Bilge Pump Basics to Keep Your Boat Afloat

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Our research into bilge pumps and associated equipment stretches back several decades with the most recent bilge pump tests taking place in 2010 (See PS September 2010, and October 2010 online). When selecting a pump, keep in mind that sailboats rarely meet the ideal flow rate.

1. Test the operation of all bilge pump systems at regular intervals-twice annually at a minimum. Testing should verify the actual pumping of water overboard, rather than (in the case of electric pumps) simply switching the pump on and listening for motor operation.

2. Make sure all bilge pumps not only have intake strainers or strum boxes installed, but that they can be easily reached and cleared of debris. As a marine surveyor I often see centrifugal style pumps mounted beneath engines and completely inaccessible, even to simply clean the strainer-if your boat has similarly inaccessible pumps, relocate them for better access.

3. Larger capacity back-up pumps and their associated float switch should be mounted 4 to 6 inches higher than the primary pump. This lets the smallest pump take care of normal accumulations of water (with less battery drain) while allowing the larger ones to kick in only when needed. It also prevents the back-up pump from resting in the normal accumulation of bilge water, where it can become clogged with sludge and debris or seized from disuse.

4. List bilge pump by type, location and size for future reference and make sure there are spare parts or complete rebuild kits onboard for each. If you really want to go the extra mile, pack a complete spare pump assembly. Being able to swap out a defective pump lets you quickly bring the system back up, while giving you the option of repairing the damaged pump later at your convenience.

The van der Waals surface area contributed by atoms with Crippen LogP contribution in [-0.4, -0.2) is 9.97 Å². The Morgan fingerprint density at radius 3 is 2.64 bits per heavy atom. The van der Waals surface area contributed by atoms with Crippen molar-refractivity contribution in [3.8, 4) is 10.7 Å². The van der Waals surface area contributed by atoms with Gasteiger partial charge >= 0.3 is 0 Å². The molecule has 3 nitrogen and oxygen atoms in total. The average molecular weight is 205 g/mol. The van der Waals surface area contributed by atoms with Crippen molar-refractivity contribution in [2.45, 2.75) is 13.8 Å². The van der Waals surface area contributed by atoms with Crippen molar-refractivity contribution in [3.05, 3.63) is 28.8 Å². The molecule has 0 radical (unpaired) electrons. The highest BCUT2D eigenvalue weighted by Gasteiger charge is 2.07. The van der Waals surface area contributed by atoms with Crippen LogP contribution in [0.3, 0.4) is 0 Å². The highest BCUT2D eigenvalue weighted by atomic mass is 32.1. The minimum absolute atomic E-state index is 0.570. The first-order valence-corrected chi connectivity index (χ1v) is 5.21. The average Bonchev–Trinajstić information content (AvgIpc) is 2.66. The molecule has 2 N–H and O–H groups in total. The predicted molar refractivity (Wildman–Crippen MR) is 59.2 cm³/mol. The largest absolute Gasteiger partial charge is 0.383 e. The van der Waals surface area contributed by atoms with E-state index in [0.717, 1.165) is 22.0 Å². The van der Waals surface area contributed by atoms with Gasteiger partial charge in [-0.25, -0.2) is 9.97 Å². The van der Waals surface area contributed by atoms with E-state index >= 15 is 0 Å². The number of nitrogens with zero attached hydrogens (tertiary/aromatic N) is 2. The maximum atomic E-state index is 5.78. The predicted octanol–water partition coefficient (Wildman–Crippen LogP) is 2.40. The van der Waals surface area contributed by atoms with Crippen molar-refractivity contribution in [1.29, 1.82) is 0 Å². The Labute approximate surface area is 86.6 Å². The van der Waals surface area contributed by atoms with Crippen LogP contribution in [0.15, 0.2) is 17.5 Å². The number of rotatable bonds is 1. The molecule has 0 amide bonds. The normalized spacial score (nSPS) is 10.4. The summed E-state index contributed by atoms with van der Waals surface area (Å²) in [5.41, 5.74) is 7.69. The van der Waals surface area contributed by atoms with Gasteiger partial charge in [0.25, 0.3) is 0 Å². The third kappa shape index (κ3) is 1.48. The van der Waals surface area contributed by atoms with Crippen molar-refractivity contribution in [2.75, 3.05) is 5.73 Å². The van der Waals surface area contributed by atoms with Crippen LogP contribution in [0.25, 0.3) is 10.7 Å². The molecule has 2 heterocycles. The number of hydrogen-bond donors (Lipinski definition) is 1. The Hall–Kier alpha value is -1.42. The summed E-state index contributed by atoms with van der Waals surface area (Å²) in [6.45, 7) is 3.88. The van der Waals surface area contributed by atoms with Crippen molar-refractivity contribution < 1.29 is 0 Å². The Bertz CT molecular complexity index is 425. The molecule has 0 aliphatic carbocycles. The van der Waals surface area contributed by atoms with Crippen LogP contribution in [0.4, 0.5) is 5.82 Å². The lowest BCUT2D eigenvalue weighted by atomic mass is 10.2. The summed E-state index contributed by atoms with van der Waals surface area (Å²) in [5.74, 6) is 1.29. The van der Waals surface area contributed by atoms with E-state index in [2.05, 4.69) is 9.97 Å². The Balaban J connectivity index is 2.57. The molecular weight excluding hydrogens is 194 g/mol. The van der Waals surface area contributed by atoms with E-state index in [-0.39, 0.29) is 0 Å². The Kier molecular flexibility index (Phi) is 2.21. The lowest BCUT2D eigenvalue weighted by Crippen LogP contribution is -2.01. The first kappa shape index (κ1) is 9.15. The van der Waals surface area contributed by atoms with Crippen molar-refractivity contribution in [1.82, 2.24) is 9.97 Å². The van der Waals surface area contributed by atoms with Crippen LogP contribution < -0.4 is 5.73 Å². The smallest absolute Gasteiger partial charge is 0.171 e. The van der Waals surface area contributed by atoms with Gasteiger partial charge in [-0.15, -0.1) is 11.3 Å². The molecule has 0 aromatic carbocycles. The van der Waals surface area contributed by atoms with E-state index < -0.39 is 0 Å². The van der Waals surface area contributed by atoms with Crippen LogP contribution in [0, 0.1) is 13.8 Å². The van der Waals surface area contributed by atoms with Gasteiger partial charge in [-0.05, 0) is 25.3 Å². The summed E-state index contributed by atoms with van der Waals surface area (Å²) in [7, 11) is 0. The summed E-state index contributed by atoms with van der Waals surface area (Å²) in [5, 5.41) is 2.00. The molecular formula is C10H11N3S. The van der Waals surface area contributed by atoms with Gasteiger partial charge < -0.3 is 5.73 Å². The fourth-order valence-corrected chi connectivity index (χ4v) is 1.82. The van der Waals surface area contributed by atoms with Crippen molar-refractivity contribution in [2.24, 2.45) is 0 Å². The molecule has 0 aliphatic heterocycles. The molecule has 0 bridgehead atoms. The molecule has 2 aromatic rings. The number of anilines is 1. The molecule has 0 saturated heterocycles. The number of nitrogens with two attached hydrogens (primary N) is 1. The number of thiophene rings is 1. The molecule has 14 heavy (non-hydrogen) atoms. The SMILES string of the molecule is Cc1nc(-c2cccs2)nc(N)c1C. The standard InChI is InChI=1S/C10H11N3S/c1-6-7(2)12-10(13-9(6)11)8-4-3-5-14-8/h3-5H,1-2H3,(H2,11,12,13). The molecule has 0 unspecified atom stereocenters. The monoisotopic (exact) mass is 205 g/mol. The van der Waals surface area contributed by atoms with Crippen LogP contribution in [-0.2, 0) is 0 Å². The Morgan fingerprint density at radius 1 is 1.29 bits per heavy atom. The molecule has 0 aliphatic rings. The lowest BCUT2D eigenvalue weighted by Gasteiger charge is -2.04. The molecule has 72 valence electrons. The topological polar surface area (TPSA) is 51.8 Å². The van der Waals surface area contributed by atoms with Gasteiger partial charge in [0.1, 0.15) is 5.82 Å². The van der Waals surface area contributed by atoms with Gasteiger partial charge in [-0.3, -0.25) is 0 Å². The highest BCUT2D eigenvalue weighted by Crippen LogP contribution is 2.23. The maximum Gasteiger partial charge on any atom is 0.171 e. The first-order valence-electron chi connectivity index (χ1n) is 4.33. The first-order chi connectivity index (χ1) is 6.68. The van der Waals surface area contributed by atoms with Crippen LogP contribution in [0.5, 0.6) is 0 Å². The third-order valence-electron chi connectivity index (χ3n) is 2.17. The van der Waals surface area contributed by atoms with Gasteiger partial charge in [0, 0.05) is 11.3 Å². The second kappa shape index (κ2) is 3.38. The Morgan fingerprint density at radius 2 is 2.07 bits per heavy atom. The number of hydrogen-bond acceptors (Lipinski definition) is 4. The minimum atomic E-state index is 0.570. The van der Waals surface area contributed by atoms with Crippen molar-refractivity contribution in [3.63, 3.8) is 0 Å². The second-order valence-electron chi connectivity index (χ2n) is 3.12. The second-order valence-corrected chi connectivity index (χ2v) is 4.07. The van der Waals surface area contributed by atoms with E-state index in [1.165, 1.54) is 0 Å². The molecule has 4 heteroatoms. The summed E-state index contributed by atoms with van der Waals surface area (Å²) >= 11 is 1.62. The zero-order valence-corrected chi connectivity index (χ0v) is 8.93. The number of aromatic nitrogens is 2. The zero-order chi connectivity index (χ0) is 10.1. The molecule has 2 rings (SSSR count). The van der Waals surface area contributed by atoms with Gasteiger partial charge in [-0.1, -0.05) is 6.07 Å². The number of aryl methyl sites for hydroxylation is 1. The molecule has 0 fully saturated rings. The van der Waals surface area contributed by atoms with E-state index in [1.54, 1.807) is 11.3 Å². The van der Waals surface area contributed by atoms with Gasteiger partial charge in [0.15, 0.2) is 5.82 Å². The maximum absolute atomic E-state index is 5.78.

For a more detailed discussion of bilge pump installation and maintenance see Bilge Pump Maintenance and Installation Tips, at the Inside Practical Sailor blog at www.practical-sailor.com/blog. – FKL

Practical Sailor has been independently testing and reporting on marine products for serious sailors for more than 45 years. Supported entirely by subscribers, Practical Sailor accepts no advertising or any form of compensation from manufacturers whose products we test. Testing is carried out by a team of experts from a wide range of fields including marine electronics, marine safety, marine surveying, sailboat rigging, sailmaking, engineering, ocean sailing, sailboat racing, and sailboat construction and design. This diversity of expertise allows us to carry out in-depth, objective evaluation of virtually every product available to serious sailors. Practical Sailor is edited by Darrell Nicholson, a long-time liveaboard sailor and trans-Pacific cruiser with more than three decades of experience as a marine writer, photographer, boat captain, and product tester. Before taking on the editor’s position at Practical Sailor, Darrell was the editor of Offshore magazine, a boating-lifestyle magazine serving the New England area. Darrell has won multiple awards from Boating Writer’s International, including the Monk Farnham award for editorial excellence. He holds a U.S. Coast Guard 100-ton Master license and has worked as a harbor pilot and skippered a variety of commercial charter boats.

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